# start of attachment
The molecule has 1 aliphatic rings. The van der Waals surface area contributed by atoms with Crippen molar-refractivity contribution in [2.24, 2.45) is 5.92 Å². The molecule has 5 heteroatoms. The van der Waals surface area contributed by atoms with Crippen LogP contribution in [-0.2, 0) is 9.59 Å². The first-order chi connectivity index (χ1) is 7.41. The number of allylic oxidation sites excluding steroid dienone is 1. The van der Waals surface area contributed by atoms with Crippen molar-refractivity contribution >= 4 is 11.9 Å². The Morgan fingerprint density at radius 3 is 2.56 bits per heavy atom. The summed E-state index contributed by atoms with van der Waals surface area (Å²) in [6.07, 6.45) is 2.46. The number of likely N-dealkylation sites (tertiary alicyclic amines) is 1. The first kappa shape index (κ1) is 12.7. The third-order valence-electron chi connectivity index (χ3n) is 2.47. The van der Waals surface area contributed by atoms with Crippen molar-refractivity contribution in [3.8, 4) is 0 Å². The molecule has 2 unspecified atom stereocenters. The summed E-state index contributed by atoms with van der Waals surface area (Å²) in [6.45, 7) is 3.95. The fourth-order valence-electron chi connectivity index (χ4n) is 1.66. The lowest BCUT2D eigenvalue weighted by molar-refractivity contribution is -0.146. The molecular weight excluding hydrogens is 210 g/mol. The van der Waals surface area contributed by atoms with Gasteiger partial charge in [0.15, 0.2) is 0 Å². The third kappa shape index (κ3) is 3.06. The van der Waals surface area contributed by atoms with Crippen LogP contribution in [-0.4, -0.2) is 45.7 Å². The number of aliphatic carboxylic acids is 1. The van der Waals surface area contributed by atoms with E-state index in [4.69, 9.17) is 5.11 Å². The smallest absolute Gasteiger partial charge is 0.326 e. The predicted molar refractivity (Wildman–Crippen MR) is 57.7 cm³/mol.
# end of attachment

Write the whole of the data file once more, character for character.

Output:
The molecule has 1 aliphatic rings. The van der Waals surface area contributed by atoms with Crippen molar-refractivity contribution in [2.24, 2.45) is 5.92 Å². The molecule has 5 heteroatoms. The van der Waals surface area contributed by atoms with Crippen LogP contribution in [-0.2, 0) is 9.59 Å². The first-order chi connectivity index (χ1) is 7.41. The number of allylic oxidation sites excluding steroid dienone is 1. The van der Waals surface area contributed by atoms with Crippen molar-refractivity contribution >= 4 is 11.9 Å². The Morgan fingerprint density at radius 3 is 2.56 bits per heavy atom. The summed E-state index contributed by atoms with van der Waals surface area (Å²) in [6.07, 6.45) is 2.46. The number of likely N-dealkylation sites (tertiary alicyclic amines) is 1. The first kappa shape index (κ1) is 12.7. The third-order valence-electron chi connectivity index (χ3n) is 2.47. The van der Waals surface area contributed by atoms with Crippen molar-refractivity contribution in [3.8, 4) is 0 Å². The molecule has 2 unspecified atom stereocenters. The summed E-state index contributed by atoms with van der Waals surface area (Å²) in [6.45, 7) is 3.95. The fourth-order valence-electron chi connectivity index (χ4n) is 1.66. The lowest BCUT2D eigenvalue weighted by molar-refractivity contribution is -0.146. The molecular weight excluding hydrogens is 210 g/mol. The van der Waals surface area contributed by atoms with Gasteiger partial charge in [0.15, 0.2) is 0 Å². The third kappa shape index (κ3) is 3.06. The van der Waals surface area contributed by atoms with Crippen LogP contribution in [-0.4, -0.2) is 45.7 Å². The number of aliphatic carboxylic acids is 1. The van der Waals surface area contributed by atoms with E-state index in [4.69, 9.17) is 5.11 Å². The smallest absolute Gasteiger partial charge is 0.326 e. The predicted molar refractivity (Wildman–Crippen MR) is 57.7 cm³/mol.